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This recipe, which I currently use in production in the cloud (OpenStack LBaaS environments), will allow you to create a "highly available" mariadb 10.1 synchronous cluster that you can load-balance behind any cloud-lbaas (load balancer as a service).

The installation is pretty simple, but the performance behind lbaas is outstanding. For this recipe, we'll use for the test only 2 servers, but for production systems you should use the magic number of "3 nodes". All is Centos 7 based, but, you can adapt it to other distros supporting MariaDB 10.1.

What kind of hardware and software you need ?.

We just need 2 servers (virtual or bare-metal), with enouth cpu and ram to suit your needs, and, two hard disks or volumes, one for the operating system, the other one for the database storage.

About the software: Centos 7 with EPEL, selinux and firewalld disabled.

Why those OS requeriments ?:

  • Centos 7: Is the base of our production recipe. Of course you can adapt this to other O/S as long as the components are available. MariaDB 10.1 repos are available for many distros so yo will not have any problem if you want to go ubuntu or debian. Just ensure to work with the last stable version of your prefered distro.
  • EPEL: This repo is the best addition to any Centos/RHEL based production system. I strongly recommend to install it !!. Also, really... What is a Centos machine without EPEL ???. For EPEL install instruction see:
  • SELINUX: Disabled just to ensure it will not interfere with mariadb 10.1. You can try to enable and adjust it after you have everything running.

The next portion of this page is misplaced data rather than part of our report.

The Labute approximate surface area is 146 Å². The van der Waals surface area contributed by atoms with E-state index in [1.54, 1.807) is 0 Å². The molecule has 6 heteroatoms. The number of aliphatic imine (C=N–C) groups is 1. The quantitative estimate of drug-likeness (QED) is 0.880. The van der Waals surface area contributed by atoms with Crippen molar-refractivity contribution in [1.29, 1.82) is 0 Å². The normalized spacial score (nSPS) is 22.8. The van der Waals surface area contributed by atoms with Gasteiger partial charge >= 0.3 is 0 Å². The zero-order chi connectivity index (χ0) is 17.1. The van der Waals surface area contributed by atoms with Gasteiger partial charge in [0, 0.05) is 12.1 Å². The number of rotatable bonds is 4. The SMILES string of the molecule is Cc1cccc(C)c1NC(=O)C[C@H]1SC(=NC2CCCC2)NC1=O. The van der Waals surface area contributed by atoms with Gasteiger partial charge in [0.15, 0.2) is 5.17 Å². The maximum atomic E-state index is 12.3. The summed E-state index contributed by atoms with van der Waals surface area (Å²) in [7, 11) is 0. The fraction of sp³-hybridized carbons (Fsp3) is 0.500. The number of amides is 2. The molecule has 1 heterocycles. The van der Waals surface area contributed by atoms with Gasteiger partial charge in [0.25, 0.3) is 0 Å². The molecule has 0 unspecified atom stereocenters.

• FIREWALLD: Because our LAB was conducted in a private cloud (OpenStack) environment, we prefer to use the "cloud" security groups instead the local firewall inside the servers. Of course, you can reenable firewall-d later and adjust it. Remember to open the MariaDB related ports.

Why we recommend 3 servers (or more) for production systems ?:

This is not only a active/active solution. This is a fully load-balanced solution where you will put in front of the servers a LBaaS VIP that will distribute the load accross all active nodes. So, the escaling is horizontal, and for that case, 3 or more is best suited for this kind of production database service. You should calculate your load based on N-1, and enable redundancy. That means two servers "minimun" to whitstand all load ("N"), and one extra in order to keep going with the same load and be redundant too "(N-1)". This is also known as "N+1" redundancy. See for more information.

What knowledge should you need to have at hand ?:

  • General Linux administration.
  • MariaDB administration.
  • Optional: Cloud Computing (OpenStack, AWS) just if you are going to deploy this recipe in a cloud.

What files you'll find here ?:

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